Having seen the Trump income-tripling “re” line, I found myself thinking of other spam email “re” lines that would just be too tantalizing to pass up.  Here are a few that I came up with:

“Hillary Clinton’s Guide to Data Security and Personal Ethics”

“Rappers and Buddhism:  A Perfect Combination”

“Choosing A Soul Mate The Anthony Weiner Way”

“Personal Humility in the NFL”

I’m sure there are others.

Anthony Weiner Turns Up, Again

Just when you think — and fervently hope — that we’ve finally heard the last of Anthony Weiner, he turns up in the news again.  He’s the proverbial bad penny on the national political scene.

160922-anthony-weiner-featureWhen the world learned recently that Weiner was “sexting” with a 15-year-old girl, I didn’t write about it because, frankly, I think enough attention has been paid to a guy who is obviously a disturbed and narcissistic loser.  He clearly wants attention of some kind or another, so why feed the creep’s ego?  But now the investigation into Weiner’s texting with an underage girl has shaken up the presidential campaign, just when we thought it was about over.  In their investigation of Weiner, the FBI seized his laptop, as well as his iPad and cell phone — and yesterday FBI director James Comey sent a letter to Congress stating that, in that unrelated investigation, the agency found emails that relate in some way to their investigation of Hillary Clinton’s email practices.  The New York Times is reporting that the FBI found tens of thousands of emails involving Huma Abedin, a long-time Hillary Clinton aide who is married to (and now estranged from) Weiner.

There’s not a lot of information about the emails on Weiner’s server.  Comey’s letter to Congress says only that he felt he needed to supplement his prior congressional testimony that the investigation into Clinton’s email server was completed, that the FBI has now learned of emails “that appear to be pertinent to the investigation,” that Comey had been briefed on the findings, and that he agreed it was appropriate for agents to determine whether they contain classified information.  The letter concluded that the FBI can’t yet assess whether the emails on Weiner’s laptop are significant, or when the FBI will finish reviewing them.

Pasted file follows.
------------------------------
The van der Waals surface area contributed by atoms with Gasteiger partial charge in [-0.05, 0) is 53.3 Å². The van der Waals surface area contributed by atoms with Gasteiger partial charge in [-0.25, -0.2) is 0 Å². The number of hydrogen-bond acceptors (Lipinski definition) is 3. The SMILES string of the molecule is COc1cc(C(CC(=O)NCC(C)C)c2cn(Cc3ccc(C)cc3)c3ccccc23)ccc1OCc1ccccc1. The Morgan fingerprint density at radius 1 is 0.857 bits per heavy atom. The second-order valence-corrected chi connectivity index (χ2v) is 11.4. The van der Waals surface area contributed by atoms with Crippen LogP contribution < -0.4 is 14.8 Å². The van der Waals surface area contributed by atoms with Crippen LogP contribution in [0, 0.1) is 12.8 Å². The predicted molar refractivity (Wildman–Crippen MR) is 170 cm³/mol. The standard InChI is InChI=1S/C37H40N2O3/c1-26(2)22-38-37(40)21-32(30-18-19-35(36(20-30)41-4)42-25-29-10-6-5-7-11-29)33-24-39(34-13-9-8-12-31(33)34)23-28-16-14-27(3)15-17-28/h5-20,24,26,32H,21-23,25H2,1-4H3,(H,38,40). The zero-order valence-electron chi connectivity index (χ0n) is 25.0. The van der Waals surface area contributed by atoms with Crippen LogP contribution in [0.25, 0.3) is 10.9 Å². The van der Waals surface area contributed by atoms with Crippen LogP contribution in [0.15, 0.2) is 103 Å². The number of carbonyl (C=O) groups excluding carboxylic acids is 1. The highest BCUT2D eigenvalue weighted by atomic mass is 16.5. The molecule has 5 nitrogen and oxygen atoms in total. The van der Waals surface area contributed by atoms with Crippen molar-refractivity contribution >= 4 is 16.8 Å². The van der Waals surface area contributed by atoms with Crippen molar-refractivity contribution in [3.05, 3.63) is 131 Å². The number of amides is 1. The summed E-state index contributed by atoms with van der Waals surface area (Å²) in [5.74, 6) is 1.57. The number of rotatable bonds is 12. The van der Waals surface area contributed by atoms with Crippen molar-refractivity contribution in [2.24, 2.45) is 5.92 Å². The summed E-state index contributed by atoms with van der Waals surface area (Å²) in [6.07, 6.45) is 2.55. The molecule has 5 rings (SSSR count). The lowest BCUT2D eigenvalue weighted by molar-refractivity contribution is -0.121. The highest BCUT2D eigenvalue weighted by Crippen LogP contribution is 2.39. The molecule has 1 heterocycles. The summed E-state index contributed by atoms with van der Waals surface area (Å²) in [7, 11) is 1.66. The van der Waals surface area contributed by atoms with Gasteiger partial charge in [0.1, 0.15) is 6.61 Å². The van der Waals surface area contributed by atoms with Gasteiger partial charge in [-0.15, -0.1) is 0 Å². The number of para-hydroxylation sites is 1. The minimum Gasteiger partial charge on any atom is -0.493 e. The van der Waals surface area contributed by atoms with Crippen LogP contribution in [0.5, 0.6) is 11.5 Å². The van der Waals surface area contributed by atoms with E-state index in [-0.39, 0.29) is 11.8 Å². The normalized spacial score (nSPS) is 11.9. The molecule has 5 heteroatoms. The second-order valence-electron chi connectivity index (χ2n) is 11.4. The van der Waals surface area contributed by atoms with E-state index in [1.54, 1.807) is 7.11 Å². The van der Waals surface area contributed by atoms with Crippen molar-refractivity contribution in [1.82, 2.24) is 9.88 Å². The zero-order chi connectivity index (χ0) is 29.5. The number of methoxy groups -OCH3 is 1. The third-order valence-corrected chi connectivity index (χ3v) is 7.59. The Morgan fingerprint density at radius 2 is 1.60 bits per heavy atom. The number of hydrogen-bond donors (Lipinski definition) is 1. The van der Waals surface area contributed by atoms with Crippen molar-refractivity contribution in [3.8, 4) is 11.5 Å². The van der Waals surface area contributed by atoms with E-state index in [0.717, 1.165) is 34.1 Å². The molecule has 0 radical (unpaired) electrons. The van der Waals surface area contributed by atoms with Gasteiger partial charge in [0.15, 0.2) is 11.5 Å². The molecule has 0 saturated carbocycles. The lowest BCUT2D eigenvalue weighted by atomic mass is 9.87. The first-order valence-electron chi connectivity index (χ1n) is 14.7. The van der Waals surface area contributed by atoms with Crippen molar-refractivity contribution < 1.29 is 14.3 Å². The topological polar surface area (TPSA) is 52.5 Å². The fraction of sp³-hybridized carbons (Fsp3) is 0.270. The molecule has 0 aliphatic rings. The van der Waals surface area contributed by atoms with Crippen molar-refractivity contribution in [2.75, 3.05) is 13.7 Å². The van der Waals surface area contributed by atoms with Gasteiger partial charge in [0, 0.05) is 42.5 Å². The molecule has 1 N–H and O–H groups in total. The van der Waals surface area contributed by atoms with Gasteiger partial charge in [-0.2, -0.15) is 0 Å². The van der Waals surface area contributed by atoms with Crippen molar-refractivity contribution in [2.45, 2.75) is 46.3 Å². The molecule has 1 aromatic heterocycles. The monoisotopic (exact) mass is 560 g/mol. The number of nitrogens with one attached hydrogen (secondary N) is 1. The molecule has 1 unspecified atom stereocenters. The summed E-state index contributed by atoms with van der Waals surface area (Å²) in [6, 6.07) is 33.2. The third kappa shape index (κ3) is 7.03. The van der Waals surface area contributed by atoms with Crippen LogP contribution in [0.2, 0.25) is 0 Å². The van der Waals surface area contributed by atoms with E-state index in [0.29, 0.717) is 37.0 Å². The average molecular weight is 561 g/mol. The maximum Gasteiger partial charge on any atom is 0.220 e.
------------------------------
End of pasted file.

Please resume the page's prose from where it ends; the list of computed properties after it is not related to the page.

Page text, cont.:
So we don’t know much about the emails right now and, given the pace of the FBI’s prior investigation, we probably won’t know much more until after the election is over — which is why some people are criticizing the FBI director for calling attention to the issue at all.  The disclosure obviously roiled the presidential campaign at a crucial time, with less than two weeks to go.  I would note only that I appreciate the fact that the FBI director obviously takes his obligation to truthful in his testimony to Congress so seriously.

I’m not going to speculate about what might, or might not, be found in the emails.  I’m just going to groan at the fact that we have to hear about Anthony Weiner, again — and hope that we don’t learn that this creepy, apparently sex-obsessed jerk had any kind of significant national security information on his laptop.  Anthony Weiner is about the last person I’d want to have access to sensitive information.

Weiner Rolled

Here is some good news:  disgraced former Congressman Anthony Weiner limped home to finish fifth in the New York City Democratic mayoral primary, getting less than 5 percent of the vote.